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Discussion in 'Amps and Cabs [BG]' started by Rimas, May 9, 2002.

  1. Alright. I got a Clarus, and paired it up with a Bag End s15b. I took it for a test drive at my friends house. I didnt crank the volume on the clarus, and was adjusting the pre's on the head, and on My P with flats, quite frequently. At higher volumes, and louder dynamic ranges, I would get a distorted sound, mostly on the E. I was wondering if this was from the clarus, which is not made to play at at extreme tonal ranges.
    Or, because the clarus's frequency output is 20 hz to 20,000 hz, was the distortion coming from the cabinet, with a frequency range of 50 hz to 4, 000 hz.
    Please Help.
  2. jokerjkny


    Jan 19, 2002
    NY / NJ / PHL

    sounds like the same prob that i've been having with my Demeter VTBP-201s preamp. its all tube, and i too have been told about the "overloading the input gain." what the hey does that mean, anyways?
  3. brianrost

    brianrost Gold Supporting Member

    Apr 26, 2000
    Boston, Taxachusetts
    A preamp has a series of gain stages. If you overload any one of them the output will be distorted.

    If the preamp is designed so that the first gain stage has fixed gain, you can overload it with a hot input signal and the output will be distorted regardless of the volume settings.

    Some preamps have LEDs that light up when any of the gain stages overload as a warning.
  4. Thanks for the tip. I tried it, I plugged into the low gain input, and its all better. The new P-Bass pick ups must be pretty hot(2002). The clarus manual recomends high gain for all magnetic pickups without active electronics.

    Im not too worried about under powering the cab. The guy at Hammond Ashley's in seattle that sold me the rig, uses the same set up, and I know a few TBers have it as well. The clarus puts out >150 watts rms at 8ohms, and the cabine takes 200, with 400 max.

  5. Munjibunga

    Munjibunga Retired Member

    May 6, 2000
    San Diego (when not at Groom Lake)
    Independent Contractor to Bass San Diego
    Try this. Turn the volume pot on your bass down. Turn up the amp.
  6. j.s.basuki

    j.s.basuki Supporting Member

    May 14, 2000
    I think if your Cab is 8 Ohms and you play Loud then your cab is underpowered. I have Clarus , at 8 Ohms is only produce approx 120 Watts, 200 at 4 Ohms , 300 at 2 Ohms. While your cab need perhaps 300Watts at 4 or 8 Ohms. I think play low volume will help.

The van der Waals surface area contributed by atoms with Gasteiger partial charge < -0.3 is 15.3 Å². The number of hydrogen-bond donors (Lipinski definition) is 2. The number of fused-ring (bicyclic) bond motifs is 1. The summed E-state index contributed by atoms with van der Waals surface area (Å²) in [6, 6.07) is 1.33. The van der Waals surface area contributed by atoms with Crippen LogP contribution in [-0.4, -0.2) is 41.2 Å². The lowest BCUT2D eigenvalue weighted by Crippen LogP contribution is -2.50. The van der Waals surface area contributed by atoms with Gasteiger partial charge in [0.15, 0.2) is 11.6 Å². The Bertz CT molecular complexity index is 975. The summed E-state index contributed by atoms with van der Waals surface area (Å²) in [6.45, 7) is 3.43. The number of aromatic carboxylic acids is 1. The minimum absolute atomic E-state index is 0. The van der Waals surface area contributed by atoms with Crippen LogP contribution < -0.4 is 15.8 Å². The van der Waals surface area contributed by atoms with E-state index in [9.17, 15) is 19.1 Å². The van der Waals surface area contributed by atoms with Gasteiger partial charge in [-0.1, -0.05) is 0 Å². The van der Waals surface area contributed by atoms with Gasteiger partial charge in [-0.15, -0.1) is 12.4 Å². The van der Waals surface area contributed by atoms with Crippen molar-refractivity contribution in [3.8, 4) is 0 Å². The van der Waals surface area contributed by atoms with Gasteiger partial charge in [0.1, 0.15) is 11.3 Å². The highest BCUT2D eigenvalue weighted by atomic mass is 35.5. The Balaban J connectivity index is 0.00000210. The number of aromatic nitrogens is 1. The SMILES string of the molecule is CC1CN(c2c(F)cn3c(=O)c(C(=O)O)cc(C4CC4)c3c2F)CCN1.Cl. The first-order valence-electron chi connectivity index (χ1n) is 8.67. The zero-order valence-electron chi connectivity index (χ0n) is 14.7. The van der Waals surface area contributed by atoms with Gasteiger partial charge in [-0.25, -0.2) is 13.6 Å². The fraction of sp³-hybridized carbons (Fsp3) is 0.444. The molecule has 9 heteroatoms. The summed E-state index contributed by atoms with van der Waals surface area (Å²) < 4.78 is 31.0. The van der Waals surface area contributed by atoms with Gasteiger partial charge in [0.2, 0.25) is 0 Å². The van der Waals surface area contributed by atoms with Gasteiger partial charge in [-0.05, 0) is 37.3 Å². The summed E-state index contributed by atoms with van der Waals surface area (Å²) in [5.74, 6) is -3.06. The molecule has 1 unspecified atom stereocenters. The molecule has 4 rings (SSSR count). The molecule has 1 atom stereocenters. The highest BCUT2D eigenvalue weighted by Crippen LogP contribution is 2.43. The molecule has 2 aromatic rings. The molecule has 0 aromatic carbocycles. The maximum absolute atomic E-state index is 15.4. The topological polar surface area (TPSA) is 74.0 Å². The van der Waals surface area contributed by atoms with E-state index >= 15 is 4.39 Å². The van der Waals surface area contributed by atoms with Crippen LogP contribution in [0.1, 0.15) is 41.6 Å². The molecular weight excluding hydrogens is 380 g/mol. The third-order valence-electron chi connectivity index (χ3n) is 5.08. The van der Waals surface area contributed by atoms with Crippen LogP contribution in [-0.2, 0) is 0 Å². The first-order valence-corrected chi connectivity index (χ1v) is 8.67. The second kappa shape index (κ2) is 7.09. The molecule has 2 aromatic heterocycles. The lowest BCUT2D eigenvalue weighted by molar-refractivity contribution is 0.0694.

7. Munji, good call, But the low gain input does the justice I need.

    The newer clarus heads have an updated power section that puts out >150 watts at 8 ohms, >250 watts at 4 ohms, and >360 wattas at 2 ohms.
    The cab needs 200 watts continuous, at 8 ohms.

    While still on the topic of the clarus,
    what is a shelving-type eq control. It has them on the bass and treble eqs.
  8. grovest


    Feb 26, 2002
    How new is the updated version you speak of? www.urbbob.com still lists the Clarus at 300w @2 ohms, 200w @4 ohms, 120w @8 ohms, and has the Clarus H (high power 600w) as 'on hold'.

    AMJBASS Supporting Member

    Jan 8, 2002
    Ontario, Canada
    My Clarus has the updated power section. The manual reads 150 watts at 8ohms. I bought mine from Bob Gollihur. My Clarus drives my VL108 nicely. It has plenty of Volume for small Jazz gigs. It's got enough headroom with my Warrior's 18 volt pre-amp to play light Funk. Sounds great too!:)
  10. basss

    basss Supporting Member

    Aug 27, 2001
    Shelving eq will boost all frequencies beyond the point that the eq is set. If you have a high frequency shelving eq set at 5000 hz when you boost it you boost everything from 5000 to 20k.
    Other types of eqs make a dip or spike in the freqency with the most extreme change in amplitude at the frequency that the eq is set to. When you boost a non shelving type eq that is set at 5000hz your amplitude might start to drop out at 3000hz and return to whatever amplitude at 7000hz. The most extreme boost would be at 5000 hz and nothing would be affected below 3000hz or above 7000hz. Beer me

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